What are the Benefits of Being a Trade Union Member?

Joy Drummond
Partner, Employment Law Solicitor

If you are a trade union member, you benefit in the following ways:

      • Being part of a unionised workforce means you’re more likely to be better paid and have better conditions than others in similar work who don’t have the support of a union.
      • Having your union involved with health and safety issues at every level makes your workplace safer.
      • Your union will make sure you and your colleagues are treated with respect and push your employer to make your workplace more inclusive for women, black and minority ethnic workers, LGBT workers and disabled workers and fairer for both older and young workers.
      • Many contracts of employment include terms agreed by the union which give legal rights to the employee. If yours does and you’re a member of the union you can influence what is agreed.
      • The support of your union can deliver results where your legal rights aren’t enough by themselves to remedy the unfairness you may be subjected to at work.
      • If you have a problem at work, your union representative can give you expert advice, support and representation from start to finish, including at disciplinary and grievance hearings. Your union representative will probably be someone who has experience of dealing with your employer and industry, so is well placed to resolve the issue amicably where possible and advise you on your next steps and tactics if not.
      • If you’re in a redundancy and/or restructuring situation or face a transfer of your work to another business, or wholesale changes to your terms and conditions, your union can advise you on how to secure your rights. In certain circumstances, a recognised union has rights to be consulted on behalf of you and your colleagues similarly affected and the right to claim an award for each affected employee if the employer fails to consult.
      • You can access free legal advice and representation for employment law and personal injury claims from specialist lawyers trusted by your union.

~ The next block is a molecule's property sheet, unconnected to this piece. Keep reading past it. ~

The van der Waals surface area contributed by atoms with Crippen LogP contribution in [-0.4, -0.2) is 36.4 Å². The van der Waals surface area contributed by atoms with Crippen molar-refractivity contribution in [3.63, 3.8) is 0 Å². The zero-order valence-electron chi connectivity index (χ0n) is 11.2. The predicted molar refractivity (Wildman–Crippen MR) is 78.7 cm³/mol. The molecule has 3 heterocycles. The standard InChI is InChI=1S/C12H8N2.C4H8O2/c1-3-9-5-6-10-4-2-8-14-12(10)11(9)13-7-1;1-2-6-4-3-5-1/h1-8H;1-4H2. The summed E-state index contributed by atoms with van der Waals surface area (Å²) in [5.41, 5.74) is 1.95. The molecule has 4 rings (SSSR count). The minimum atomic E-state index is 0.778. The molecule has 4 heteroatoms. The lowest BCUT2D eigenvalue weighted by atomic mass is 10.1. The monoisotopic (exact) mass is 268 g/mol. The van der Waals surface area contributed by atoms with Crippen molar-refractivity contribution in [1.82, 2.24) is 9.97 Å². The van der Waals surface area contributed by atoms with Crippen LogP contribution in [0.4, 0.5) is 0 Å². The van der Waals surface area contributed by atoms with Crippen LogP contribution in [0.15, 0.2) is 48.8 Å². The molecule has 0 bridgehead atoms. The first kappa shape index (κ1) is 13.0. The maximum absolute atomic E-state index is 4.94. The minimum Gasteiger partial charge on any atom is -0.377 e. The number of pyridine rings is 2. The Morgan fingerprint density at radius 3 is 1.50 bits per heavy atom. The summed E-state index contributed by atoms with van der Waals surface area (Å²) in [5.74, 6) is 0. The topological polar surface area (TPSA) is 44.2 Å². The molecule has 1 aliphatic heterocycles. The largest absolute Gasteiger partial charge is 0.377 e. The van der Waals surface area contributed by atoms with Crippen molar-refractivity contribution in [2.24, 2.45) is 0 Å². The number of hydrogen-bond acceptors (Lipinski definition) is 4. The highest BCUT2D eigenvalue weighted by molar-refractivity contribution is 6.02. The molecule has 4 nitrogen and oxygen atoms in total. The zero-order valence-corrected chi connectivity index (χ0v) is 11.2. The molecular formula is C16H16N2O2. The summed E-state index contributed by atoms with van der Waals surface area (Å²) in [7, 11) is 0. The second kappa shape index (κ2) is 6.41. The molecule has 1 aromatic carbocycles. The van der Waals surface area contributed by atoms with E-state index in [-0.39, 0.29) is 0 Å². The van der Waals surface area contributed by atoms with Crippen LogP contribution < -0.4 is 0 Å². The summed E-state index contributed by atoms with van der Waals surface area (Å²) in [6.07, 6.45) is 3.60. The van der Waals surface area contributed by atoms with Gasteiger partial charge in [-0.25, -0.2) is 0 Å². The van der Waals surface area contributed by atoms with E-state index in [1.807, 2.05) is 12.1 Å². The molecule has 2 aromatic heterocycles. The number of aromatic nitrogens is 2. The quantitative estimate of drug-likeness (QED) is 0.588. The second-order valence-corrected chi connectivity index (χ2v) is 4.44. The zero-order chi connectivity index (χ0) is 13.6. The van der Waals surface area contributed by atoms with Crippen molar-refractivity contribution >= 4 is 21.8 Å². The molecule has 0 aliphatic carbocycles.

• You can make use of training opportunities offered to you by your union.
      • You have a right to paid time off to take part in union activities.
      • You have a vote in ballots for industrial action or consultative ballots on, for example, pay offers.
      • You can participate in campaigns on work-related issues of particular importance to you.
      • Most of all, being in a union goes some way towards redressing the often unequal bargaining position between you and your employer. It gives you a voice that your employer is more likely to listen to because you aren’t standing alone as one individual but as part of a larger united group with the same aims.
      • You can benefit from union membership whether or not your employer recognises a union. The more union members there are in the workforce, the greater the leverage the union can use on your behalf and the more likely it is that the union is able to gain recognition, which gives the union more legal rights to information, to be consulted and to negotiate terms and conditions on behalf of the workforce.

What is a Trade Union?

A trade union is an organisation of workers, or mostly workers, whose main purpose is to protect and improve the interests of its members in relation to their employment. Most trade unions are independent of the employer and many are recognised by the employer as the body the employer negotiates the employees’ terms and conditions with.